“We have been asked about the capital and risk quoted asset impacts of the sovereign downgrade. The downgrade alone does not trigger an overnight step change in risk quoted assets. Ratings agency actions are one of a number of inputs in our modelling.
“Our risk is rated according to our internal models, which had already taken into account the sub-investment grade rating by rating agencies,” he said.
Standard Bank Group and the Standard Bank of South Africa were expected to be similarly downgraded.
On guidance, stock exchange news service (SENS) notice on Tuesday withdrew the bank’s outlook and guidance provided as part of the 2019 financial results announcement.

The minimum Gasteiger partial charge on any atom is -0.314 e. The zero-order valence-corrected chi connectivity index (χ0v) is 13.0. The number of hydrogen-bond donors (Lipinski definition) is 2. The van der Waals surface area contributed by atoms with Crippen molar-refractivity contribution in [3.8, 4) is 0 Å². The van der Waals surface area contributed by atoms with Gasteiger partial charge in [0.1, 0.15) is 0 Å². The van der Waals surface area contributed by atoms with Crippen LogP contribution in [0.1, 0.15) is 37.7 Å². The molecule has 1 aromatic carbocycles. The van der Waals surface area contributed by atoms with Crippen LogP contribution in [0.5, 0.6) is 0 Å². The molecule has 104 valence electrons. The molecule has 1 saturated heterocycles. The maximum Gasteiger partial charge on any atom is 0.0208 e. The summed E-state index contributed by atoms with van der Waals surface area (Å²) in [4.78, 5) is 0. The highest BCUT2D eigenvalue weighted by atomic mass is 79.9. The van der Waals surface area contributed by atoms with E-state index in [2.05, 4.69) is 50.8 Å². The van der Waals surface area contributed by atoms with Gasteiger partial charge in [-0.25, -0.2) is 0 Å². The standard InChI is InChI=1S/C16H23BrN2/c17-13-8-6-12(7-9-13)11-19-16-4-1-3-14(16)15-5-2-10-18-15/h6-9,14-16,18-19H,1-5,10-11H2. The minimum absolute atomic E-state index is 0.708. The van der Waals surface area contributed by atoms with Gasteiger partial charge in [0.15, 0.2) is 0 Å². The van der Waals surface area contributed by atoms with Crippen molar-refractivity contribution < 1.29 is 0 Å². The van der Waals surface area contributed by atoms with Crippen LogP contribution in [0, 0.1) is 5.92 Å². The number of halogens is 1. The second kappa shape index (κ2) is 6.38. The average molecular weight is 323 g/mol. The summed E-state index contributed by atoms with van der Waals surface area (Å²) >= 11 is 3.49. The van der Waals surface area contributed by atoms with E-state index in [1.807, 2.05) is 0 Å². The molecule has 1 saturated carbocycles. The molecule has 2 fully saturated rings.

“While the Covid-19 pandemic continues to unfold and countries respond to this crisis in different ways, there is a high degree of uncertainty regarding the impact it will have on our financial performance in the 2020 financial year.
“Accordingly, the outlook and guidance we provided at the time of releasing our results a few weeks ago has been withdrawn.
“Turning to dividends, as part of our 2019 results announcement, we noted that the board had approved a final dividend of 540c a share. It is currently our intention to pay the dividend on the payment date. The last day to trade is April 21. It is too early to comment on dividends in respect of the 2020 financial year.
“At the appropriate time, we’ll follow our normal processes of reviewing our capital and liquidity position, as well as our expected future business means, having taken that decision.
“Lastly, we’ll provide the markets with our normal first-quarter updates via SENS in late April,” Daehnken concluded.